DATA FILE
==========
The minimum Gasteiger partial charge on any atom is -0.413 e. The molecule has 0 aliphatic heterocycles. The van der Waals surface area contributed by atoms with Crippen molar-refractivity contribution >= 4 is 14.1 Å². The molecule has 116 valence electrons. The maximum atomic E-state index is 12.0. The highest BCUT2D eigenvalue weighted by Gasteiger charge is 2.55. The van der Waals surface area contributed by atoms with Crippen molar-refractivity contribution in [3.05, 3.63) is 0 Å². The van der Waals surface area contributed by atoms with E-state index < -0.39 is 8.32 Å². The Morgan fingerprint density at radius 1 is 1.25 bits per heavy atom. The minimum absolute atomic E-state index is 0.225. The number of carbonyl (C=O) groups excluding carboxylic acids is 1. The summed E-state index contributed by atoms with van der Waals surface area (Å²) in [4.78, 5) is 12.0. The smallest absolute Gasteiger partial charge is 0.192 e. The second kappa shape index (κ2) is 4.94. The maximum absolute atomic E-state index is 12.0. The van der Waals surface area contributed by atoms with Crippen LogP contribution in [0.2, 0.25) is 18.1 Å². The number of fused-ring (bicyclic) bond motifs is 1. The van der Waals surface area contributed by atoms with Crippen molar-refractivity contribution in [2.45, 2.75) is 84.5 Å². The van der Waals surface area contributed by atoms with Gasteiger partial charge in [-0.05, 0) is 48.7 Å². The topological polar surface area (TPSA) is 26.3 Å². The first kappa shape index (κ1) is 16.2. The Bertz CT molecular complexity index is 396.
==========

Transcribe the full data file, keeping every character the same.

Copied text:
The minimum Gasteiger partial charge on any atom is -0.413 e. The molecule has 0 aliphatic heterocycles. The van der Waals surface area contributed by atoms with Crippen molar-refractivity contribution >= 4 is 14.1 Å². The molecule has 116 valence electrons. The maximum atomic E-state index is 12.0. The highest BCUT2D eigenvalue weighted by Gasteiger charge is 2.55. The van der Waals surface area contributed by atoms with Crippen molar-refractivity contribution in [3.05, 3.63) is 0 Å². The van der Waals surface area contributed by atoms with E-state index < -0.39 is 8.32 Å². The Morgan fingerprint density at radius 1 is 1.25 bits per heavy atom. The minimum absolute atomic E-state index is 0.225. The number of carbonyl (C=O) groups excluding carboxylic acids is 1. The summed E-state index contributed by atoms with van der Waals surface area (Å²) in [4.78, 5) is 12.0. The smallest absolute Gasteiger partial charge is 0.192 e. The second kappa shape index (κ2) is 4.94. The maximum absolute atomic E-state index is 12.0. The van der Waals surface area contributed by atoms with Crippen LogP contribution in [0.2, 0.25) is 18.1 Å². The number of fused-ring (bicyclic) bond motifs is 1. The van der Waals surface area contributed by atoms with Crippen molar-refractivity contribution in [2.45, 2.75) is 84.5 Å². The van der Waals surface area contributed by atoms with Gasteiger partial charge in [-0.05, 0) is 48.7 Å². The topological polar surface area (TPSA) is 26.3 Å². The first kappa shape index (κ1) is 16.2. The Bertz CT molecular complexity index is 396.